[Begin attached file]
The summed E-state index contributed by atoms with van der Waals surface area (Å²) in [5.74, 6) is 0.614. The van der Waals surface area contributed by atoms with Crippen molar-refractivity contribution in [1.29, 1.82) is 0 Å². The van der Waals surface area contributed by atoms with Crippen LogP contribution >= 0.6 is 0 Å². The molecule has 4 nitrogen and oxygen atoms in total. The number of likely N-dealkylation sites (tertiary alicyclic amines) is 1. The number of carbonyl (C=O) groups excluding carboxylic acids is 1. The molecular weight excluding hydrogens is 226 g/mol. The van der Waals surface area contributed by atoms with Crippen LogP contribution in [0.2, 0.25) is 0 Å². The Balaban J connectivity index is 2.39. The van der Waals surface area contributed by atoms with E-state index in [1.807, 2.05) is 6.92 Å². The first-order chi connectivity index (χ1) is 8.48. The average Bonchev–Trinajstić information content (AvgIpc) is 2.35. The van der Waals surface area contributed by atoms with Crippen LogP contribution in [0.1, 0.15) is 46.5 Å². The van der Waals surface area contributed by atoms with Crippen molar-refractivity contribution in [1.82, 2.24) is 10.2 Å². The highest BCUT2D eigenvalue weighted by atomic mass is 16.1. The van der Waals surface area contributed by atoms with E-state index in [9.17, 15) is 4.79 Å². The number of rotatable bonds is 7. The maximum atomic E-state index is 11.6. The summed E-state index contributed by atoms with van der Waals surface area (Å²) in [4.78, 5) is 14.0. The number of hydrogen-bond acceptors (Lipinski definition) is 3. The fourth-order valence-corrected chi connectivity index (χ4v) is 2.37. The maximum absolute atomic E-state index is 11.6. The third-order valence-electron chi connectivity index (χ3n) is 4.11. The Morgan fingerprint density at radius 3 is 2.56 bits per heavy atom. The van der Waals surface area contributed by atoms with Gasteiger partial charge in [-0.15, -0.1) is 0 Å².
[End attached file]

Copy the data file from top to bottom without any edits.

The summed E-state index contributed by atoms with van der Waals surface area (Å²) in [5.74, 6) is 0.614. The van der Waals surface area contributed by atoms with Crippen molar-refractivity contribution in [1.29, 1.82) is 0 Å². The van der Waals surface area contributed by atoms with Crippen LogP contribution >= 0.6 is 0 Å². The molecule has 4 nitrogen and oxygen atoms in total. The number of likely N-dealkylation sites (tertiary alicyclic amines) is 1. The number of carbonyl (C=O) groups excluding carboxylic acids is 1. The molecular weight excluding hydrogens is 226 g/mol. The van der Waals surface area contributed by atoms with Crippen LogP contribution in [0.2, 0.25) is 0 Å². The Balaban J connectivity index is 2.39. The van der Waals surface area contributed by atoms with E-state index in [1.807, 2.05) is 6.92 Å². The first-order chi connectivity index (χ1) is 8.48. The average Bonchev–Trinajstić information content (AvgIpc) is 2.35. The van der Waals surface area contributed by atoms with Crippen LogP contribution in [0.1, 0.15) is 46.5 Å². The van der Waals surface area contributed by atoms with Crippen molar-refractivity contribution in [1.82, 2.24) is 10.2 Å². The highest BCUT2D eigenvalue weighted by atomic mass is 16.1. The van der Waals surface area contributed by atoms with E-state index in [9.17, 15) is 4.79 Å². The number of rotatable bonds is 7. The maximum atomic E-state index is 11.6. The summed E-state index contributed by atoms with van der Waals surface area (Å²) in [4.78, 5) is 14.0. The number of hydrogen-bond acceptors (Lipinski definition) is 3. The fourth-order valence-corrected chi connectivity index (χ4v) is 2.37. The maximum absolute atomic E-state index is 11.6. The third-order valence-electron chi connectivity index (χ3n) is 4.11. The Morgan fingerprint density at radius 3 is 2.56 bits per heavy atom. The van der Waals surface area contributed by atoms with Gasteiger partial charge in [-0.15, -0.1) is 0 Å².